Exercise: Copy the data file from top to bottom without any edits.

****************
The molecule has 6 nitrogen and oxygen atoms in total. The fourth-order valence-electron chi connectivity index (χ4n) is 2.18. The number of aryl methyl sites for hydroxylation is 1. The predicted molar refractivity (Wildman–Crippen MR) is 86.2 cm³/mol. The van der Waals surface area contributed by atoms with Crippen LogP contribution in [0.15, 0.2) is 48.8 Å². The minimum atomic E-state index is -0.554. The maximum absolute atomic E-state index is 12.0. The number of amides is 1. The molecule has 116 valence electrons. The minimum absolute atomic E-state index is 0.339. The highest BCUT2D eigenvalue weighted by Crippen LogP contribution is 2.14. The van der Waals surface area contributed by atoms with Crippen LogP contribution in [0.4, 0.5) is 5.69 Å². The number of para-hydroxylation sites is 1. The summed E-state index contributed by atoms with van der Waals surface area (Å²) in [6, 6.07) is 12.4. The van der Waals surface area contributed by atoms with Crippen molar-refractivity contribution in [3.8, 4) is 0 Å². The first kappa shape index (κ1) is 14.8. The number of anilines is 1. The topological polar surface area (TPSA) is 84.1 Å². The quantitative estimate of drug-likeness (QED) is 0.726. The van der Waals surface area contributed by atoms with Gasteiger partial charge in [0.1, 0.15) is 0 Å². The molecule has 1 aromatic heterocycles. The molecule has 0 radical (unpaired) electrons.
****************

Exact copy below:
The molecule has 6 nitrogen and oxygen atoms in total. The fourth-order valence-electron chi connectivity index (χ4n) is 2.18. The number of aryl methyl sites for hydroxylation is 1. The predicted molar refractivity (Wildman–Crippen MR) is 86.2 cm³/mol. The van der Waals surface area contributed by atoms with Crippen LogP contribution in [0.15, 0.2) is 48.8 Å². The minimum atomic E-state index is -0.554. The maximum absolute atomic E-state index is 12.0. The number of amides is 1. The molecule has 116 valence electrons. The minimum absolute atomic E-state index is 0.339. The highest BCUT2D eigenvalue weighted by Crippen LogP contribution is 2.14. The van der Waals surface area contributed by atoms with Crippen LogP contribution in [0.4, 0.5) is 5.69 Å². The number of para-hydroxylation sites is 1. The summed E-state index contributed by atoms with van der Waals surface area (Å²) in [6, 6.07) is 12.4. The van der Waals surface area contributed by atoms with Crippen molar-refractivity contribution in [3.8, 4) is 0 Å². The first kappa shape index (κ1) is 14.8. The number of anilines is 1. The topological polar surface area (TPSA) is 84.1 Å². The quantitative estimate of drug-likeness (QED) is 0.726. The van der Waals surface area contributed by atoms with Gasteiger partial charge in [0.1, 0.15) is 0 Å². The molecule has 1 aromatic heterocycles. The molecule has 0 radical (unpaired) electrons.